Few would consider the island of Alderney as a place of great military importance. Whereas the German Occupation of the Channel Islands in general, and Jersey and Guernsey in particular, is well known and well documented, Alderney is usually overlooked. Yet its defences were on such a massive scale that the producer of this video examining the remains of the German defences, quite justifiably calls Alderney a Battleship Island.
This absorbing documentary film opens with a brief explanation of the purpose and formation of the Atlantic Wall defences before concentrating on Alderney. Considerable contemporaneous German film footage is used to show the enormous scale and scope of the defences erected on the island. Impressive though these images are, what is even more remarkable is that most of those huge bunkers and emplacements are still in existence and still in very good structural condition.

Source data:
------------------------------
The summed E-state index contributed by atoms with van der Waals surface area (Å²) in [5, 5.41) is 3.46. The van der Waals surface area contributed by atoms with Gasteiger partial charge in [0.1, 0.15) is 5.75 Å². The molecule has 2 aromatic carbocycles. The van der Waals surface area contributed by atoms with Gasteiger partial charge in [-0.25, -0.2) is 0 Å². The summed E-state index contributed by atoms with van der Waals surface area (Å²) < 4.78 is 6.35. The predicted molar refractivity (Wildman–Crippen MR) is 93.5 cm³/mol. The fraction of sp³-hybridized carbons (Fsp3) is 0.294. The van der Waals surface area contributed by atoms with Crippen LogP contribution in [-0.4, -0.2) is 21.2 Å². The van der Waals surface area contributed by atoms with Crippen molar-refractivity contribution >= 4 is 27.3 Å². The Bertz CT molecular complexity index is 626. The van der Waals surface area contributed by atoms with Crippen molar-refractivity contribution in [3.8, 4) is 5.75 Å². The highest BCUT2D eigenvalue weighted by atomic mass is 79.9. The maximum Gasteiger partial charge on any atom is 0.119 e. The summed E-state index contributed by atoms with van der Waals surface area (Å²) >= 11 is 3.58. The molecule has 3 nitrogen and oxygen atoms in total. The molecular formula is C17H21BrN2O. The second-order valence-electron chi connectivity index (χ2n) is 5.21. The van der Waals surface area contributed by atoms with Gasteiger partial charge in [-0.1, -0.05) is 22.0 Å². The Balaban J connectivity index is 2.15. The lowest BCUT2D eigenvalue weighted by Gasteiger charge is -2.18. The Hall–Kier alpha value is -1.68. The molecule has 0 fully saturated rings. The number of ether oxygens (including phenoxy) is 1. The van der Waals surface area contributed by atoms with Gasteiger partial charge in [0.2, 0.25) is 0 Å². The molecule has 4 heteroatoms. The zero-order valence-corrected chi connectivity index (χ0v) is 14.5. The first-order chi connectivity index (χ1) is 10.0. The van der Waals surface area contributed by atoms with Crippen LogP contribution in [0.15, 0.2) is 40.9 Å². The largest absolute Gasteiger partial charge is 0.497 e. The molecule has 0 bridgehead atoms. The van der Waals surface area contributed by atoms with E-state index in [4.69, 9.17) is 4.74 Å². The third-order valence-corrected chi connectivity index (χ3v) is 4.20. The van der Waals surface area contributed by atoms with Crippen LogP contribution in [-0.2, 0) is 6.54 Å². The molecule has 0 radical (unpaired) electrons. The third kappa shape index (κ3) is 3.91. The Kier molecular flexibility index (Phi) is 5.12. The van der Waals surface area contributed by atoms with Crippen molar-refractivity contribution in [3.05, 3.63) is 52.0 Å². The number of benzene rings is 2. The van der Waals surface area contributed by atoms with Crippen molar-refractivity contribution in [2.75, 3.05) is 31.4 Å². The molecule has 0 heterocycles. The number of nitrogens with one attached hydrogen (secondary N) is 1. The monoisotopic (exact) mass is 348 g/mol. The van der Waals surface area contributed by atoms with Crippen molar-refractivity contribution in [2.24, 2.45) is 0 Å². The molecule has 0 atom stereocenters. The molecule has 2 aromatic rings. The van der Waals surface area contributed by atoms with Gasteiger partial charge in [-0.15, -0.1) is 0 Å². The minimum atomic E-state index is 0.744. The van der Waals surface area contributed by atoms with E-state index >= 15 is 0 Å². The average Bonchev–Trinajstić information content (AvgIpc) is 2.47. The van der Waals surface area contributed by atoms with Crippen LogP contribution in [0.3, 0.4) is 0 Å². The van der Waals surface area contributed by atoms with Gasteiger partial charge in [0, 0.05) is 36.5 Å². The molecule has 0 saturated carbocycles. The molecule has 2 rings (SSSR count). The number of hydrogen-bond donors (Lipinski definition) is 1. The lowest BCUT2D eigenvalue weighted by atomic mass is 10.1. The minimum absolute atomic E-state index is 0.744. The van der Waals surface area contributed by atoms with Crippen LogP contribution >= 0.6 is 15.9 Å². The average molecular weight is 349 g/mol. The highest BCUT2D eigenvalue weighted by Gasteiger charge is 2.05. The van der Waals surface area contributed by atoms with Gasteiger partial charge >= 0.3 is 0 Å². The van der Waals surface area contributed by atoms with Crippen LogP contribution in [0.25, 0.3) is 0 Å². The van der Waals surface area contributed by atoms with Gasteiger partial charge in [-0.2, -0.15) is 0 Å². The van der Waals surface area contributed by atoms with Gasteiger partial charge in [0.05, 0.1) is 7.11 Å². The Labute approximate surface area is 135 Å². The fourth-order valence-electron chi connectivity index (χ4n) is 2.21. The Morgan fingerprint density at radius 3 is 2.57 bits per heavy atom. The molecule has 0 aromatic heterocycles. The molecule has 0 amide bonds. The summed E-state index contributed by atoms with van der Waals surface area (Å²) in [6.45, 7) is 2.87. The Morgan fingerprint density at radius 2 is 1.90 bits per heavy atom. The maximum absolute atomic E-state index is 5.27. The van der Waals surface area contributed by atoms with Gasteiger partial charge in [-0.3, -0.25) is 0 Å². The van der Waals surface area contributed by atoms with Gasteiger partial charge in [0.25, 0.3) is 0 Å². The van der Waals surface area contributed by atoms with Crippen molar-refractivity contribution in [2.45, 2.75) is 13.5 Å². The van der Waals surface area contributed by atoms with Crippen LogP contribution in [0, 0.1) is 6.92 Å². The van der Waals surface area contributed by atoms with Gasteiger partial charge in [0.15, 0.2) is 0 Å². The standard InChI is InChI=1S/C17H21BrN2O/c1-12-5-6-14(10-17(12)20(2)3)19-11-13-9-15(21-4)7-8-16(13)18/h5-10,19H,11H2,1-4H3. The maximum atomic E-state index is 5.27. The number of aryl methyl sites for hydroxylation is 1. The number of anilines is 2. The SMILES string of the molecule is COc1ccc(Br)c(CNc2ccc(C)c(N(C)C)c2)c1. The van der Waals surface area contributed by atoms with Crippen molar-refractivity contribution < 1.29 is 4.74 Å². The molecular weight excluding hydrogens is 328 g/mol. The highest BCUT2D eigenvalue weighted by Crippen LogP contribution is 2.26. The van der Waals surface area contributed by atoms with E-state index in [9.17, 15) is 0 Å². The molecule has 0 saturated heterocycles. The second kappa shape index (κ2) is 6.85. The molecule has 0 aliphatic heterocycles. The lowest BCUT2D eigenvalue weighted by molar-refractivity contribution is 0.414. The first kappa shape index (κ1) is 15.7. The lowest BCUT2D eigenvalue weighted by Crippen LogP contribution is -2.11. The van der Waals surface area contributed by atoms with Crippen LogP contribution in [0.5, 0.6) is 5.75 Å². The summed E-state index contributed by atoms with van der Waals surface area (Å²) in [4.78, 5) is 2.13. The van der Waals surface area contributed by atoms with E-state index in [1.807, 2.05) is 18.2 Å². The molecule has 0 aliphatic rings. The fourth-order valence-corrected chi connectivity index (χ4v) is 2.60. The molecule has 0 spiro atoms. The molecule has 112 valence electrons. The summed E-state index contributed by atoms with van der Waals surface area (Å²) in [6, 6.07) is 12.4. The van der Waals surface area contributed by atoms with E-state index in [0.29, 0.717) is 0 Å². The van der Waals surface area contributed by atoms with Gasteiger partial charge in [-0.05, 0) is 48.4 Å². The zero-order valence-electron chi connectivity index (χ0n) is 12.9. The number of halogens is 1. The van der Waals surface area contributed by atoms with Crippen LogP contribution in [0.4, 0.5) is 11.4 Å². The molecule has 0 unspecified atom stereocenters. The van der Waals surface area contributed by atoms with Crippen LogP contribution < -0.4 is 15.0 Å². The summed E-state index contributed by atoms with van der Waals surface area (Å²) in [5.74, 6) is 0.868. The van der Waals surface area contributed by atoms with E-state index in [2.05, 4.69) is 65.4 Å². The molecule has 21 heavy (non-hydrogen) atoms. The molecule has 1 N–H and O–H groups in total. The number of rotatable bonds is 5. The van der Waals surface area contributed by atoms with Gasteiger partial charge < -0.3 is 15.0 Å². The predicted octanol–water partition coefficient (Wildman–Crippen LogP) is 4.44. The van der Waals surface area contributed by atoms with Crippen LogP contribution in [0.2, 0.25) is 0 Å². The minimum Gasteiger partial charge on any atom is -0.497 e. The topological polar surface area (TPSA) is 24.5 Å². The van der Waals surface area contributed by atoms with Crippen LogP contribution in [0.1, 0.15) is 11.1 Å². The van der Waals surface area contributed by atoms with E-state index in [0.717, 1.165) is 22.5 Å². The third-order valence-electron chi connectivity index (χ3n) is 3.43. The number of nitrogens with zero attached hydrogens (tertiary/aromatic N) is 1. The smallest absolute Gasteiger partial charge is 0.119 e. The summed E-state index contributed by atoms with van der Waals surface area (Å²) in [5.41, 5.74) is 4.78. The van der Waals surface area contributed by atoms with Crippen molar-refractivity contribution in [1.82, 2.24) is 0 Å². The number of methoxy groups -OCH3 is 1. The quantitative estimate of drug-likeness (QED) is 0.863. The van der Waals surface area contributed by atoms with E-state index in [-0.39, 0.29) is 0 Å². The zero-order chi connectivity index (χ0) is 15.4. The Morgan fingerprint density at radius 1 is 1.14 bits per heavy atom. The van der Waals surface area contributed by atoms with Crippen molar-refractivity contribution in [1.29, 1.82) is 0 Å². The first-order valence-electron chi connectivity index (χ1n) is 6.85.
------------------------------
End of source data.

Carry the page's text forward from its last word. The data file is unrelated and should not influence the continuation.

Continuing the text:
Though just a fraction over three miles long and one-and-a-half miles wide, the island boasts approximately 100 defensive structures from the Second World War. On almost every headland and every bay bunkers and batteries still dominate the land and seascape.
To shelter its main harbour, which became a fleet base for the Royal Navy, Alderney also boasts the longest breakwater in the UK. To protect the fleet great coastal defences were built in the nineteenth century and these are no less impressive than their German counterparts of the twentieth century.
Extra features include an interactive map with locations as well as internet links to additional material. This film is well structured and well presented and will inspire all that watch it with an ardent desire to explore this beautiful and historically significant island.
Review courtesy of Britain At War Magazine.
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